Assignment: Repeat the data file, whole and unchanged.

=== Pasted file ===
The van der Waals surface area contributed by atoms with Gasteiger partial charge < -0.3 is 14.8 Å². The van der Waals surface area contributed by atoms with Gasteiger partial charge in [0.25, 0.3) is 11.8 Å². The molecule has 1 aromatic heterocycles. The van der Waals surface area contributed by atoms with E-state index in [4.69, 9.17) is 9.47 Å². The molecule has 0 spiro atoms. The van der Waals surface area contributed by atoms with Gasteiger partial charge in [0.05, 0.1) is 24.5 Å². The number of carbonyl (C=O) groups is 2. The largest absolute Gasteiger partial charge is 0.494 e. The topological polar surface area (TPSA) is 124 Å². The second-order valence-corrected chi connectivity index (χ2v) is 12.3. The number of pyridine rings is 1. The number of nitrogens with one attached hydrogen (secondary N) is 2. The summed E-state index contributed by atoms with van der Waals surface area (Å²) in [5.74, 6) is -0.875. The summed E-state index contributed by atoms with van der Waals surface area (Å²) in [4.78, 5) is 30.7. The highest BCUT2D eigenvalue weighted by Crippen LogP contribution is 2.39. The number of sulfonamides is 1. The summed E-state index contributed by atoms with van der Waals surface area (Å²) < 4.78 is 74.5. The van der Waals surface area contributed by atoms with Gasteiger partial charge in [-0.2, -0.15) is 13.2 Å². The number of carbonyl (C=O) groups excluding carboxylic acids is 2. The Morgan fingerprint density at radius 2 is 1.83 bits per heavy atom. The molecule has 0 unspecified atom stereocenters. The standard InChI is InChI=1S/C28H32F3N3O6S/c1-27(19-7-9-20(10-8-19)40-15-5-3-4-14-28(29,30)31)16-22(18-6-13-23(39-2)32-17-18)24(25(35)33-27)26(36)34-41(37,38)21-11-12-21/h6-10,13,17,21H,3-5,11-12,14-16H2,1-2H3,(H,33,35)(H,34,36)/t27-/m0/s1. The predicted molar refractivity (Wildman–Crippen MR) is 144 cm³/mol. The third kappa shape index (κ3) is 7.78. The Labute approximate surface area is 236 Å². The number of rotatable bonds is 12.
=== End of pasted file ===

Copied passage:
The van der Waals surface area contributed by atoms with Gasteiger partial charge < -0.3 is 14.8 Å². The van der Waals surface area contributed by atoms with Gasteiger partial charge in [0.25, 0.3) is 11.8 Å². The molecule has 1 aromatic heterocycles. The van der Waals surface area contributed by atoms with E-state index in [4.69, 9.17) is 9.47 Å². The molecule has 0 spiro atoms. The van der Waals surface area contributed by atoms with Gasteiger partial charge in [0.05, 0.1) is 24.5 Å². The number of carbonyl (C=O) groups is 2. The largest absolute Gasteiger partial charge is 0.494 e. The topological polar surface area (TPSA) is 124 Å². The second-order valence-corrected chi connectivity index (χ2v) is 12.3. The number of pyridine rings is 1. The number of nitrogens with one attached hydrogen (secondary N) is 2. The summed E-state index contributed by atoms with van der Waals surface area (Å²) in [5.74, 6) is -0.875. The summed E-state index contributed by atoms with van der Waals surface area (Å²) in [4.78, 5) is 30.7. The highest BCUT2D eigenvalue weighted by Crippen LogP contribution is 2.39. The number of sulfonamides is 1. The summed E-state index contributed by atoms with van der Waals surface area (Å²) < 4.78 is 74.5. The van der Waals surface area contributed by atoms with Gasteiger partial charge in [-0.2, -0.15) is 13.2 Å². The number of carbonyl (C=O) groups excluding carboxylic acids is 2. The Morgan fingerprint density at radius 2 is 1.83 bits per heavy atom. The molecule has 0 unspecified atom stereocenters. The standard InChI is InChI=1S/C28H32F3N3O6S/c1-27(19-7-9-20(10-8-19)40-15-5-3-4-14-28(29,30)31)16-22(18-6-13-23(39-2)32-17-18)24(25(35)33-27)26(36)34-41(37,38)21-11-12-21/h6-10,13,17,21H,3-5,11-12,14-16H2,1-2H3,(H,33,35)(H,34,36)/t27-/m0/s1. The predicted molar refractivity (Wildman–Crippen MR) is 144 cm³/mol. The third kappa shape index (κ3) is 7.78. The Labute approximate surface area is 236 Å². The number of rotatable bonds is 12.